The DWP has released a slew of new figures on the Work Programme, taking the story up to March. The main statistical release is lengthy, and difficult to interpret; the headline figure is that job outcomes, and outcome payments, have improved to something like 11-13% of referrals, depending on the gloss that’s put on it. There is helpful coverage from a Financial Times blog. Some newspapers – who are usually the Government’s supporters – have been fairly scathing: the Daily Mail complains that this has costed £40,000 a job, the Telegraph that this has been worse than doing nothing.
There is also an informative (and shorter) Excel spreadsheet which lists the actual numbers of ‘Job Outcome Payments’. The payments fall due when a claimant has been in work for 3 or 6 months, depending on the category. In the spreadsheet, it emerges that there have been 139,000 payments. However, more than 132,000 of them were in three categories: JSA 18 to 24, JSA 25 and over, and JSA early entrants. The rest – less than 7000 nationally – were mainly on ESA or transferred from Incapacity Benefit.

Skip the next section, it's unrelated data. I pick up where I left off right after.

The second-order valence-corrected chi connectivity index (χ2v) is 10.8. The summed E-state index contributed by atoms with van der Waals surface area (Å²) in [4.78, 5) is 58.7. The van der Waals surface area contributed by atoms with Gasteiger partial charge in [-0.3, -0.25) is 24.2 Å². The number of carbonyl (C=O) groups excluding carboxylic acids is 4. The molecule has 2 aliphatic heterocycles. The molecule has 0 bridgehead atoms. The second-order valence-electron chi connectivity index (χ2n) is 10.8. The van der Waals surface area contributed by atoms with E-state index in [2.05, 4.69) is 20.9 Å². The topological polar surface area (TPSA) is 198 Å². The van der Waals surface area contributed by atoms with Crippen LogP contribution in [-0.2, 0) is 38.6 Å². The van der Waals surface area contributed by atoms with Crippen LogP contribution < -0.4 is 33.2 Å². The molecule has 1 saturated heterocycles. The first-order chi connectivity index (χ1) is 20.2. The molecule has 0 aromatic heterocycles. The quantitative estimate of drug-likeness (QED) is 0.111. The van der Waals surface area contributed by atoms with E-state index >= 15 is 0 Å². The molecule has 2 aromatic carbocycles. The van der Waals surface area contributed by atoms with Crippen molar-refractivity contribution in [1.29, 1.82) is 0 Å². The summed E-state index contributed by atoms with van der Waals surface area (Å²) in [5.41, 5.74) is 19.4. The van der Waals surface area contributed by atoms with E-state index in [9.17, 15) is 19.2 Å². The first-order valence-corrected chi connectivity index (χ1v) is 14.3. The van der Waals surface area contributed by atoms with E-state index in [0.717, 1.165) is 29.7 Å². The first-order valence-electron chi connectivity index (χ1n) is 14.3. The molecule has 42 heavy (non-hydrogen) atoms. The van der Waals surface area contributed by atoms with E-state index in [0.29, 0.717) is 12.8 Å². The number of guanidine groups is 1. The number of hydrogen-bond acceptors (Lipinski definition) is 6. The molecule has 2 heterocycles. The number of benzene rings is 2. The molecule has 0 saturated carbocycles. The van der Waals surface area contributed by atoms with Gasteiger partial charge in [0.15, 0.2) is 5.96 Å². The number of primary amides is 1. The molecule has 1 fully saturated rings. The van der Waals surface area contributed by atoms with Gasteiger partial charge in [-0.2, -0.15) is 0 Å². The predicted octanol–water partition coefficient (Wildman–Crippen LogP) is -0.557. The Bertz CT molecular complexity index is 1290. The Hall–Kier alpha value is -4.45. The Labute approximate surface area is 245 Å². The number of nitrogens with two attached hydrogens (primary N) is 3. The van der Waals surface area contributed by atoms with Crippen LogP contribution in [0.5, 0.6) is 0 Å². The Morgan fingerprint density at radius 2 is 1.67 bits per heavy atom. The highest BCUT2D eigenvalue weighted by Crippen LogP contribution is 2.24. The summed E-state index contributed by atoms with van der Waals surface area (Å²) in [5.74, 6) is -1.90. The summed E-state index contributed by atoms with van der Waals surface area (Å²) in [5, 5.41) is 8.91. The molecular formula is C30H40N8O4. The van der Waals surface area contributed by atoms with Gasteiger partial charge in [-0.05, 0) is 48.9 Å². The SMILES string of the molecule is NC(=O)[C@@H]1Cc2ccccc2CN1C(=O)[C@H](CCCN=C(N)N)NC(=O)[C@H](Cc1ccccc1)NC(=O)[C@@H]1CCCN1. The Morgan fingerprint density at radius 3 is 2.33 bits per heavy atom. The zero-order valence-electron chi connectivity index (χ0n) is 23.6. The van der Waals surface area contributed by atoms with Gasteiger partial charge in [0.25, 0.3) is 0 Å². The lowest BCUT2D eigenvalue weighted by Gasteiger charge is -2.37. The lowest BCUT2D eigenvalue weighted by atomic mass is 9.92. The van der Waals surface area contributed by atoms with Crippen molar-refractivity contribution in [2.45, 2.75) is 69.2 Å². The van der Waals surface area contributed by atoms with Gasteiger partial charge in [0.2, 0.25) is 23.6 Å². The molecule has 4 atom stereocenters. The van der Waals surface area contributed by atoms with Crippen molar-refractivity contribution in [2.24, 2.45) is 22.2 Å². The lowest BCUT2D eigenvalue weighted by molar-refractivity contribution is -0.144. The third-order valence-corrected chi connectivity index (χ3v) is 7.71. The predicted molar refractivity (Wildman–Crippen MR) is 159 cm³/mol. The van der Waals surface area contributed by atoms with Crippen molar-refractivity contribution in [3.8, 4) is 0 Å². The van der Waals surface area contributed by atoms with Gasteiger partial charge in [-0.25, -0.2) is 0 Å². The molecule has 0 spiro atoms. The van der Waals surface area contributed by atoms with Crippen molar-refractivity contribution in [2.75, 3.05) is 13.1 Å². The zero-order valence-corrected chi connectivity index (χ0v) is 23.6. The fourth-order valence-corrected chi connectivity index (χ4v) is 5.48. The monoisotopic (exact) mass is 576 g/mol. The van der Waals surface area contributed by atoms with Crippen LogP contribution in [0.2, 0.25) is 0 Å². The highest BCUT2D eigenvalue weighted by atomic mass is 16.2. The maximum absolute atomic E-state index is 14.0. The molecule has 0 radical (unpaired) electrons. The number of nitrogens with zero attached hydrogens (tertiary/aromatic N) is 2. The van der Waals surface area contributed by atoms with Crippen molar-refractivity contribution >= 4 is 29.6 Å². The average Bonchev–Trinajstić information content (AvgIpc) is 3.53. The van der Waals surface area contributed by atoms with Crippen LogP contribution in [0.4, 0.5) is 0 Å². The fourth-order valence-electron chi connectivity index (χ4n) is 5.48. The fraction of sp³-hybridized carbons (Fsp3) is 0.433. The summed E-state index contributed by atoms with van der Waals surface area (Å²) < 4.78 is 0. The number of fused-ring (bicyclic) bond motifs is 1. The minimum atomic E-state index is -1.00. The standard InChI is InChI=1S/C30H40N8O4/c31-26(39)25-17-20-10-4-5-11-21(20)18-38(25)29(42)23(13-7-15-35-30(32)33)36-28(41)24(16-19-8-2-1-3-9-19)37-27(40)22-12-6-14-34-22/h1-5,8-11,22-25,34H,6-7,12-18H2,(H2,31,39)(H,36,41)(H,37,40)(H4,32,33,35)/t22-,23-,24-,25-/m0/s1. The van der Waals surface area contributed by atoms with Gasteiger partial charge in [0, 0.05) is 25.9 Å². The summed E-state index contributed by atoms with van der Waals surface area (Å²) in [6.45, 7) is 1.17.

The progress relating to those groups generally falls below the target figures at which providers get paid. The longer report explains that while results for year 2 have been better than for year 1, “In this second financial year (April 2012 – March 2013) the contractual performance level for the JSA 18 to 24, JSA 25 and over and ESA new customers Payment Groups were 31.9%, 27.3% and 5.3% respectively. This was against a Minimum Performance Level of 33%, 27.5% and 16.5% for each group respectively.” That might sound as if the programme is coming close to targets, but the situation is worse than that; the figures relating to ESA, including people who have volunteered to be supported into work, show an almost complete failure to make a positive contribution in relation to people who might be considered more difficult to place.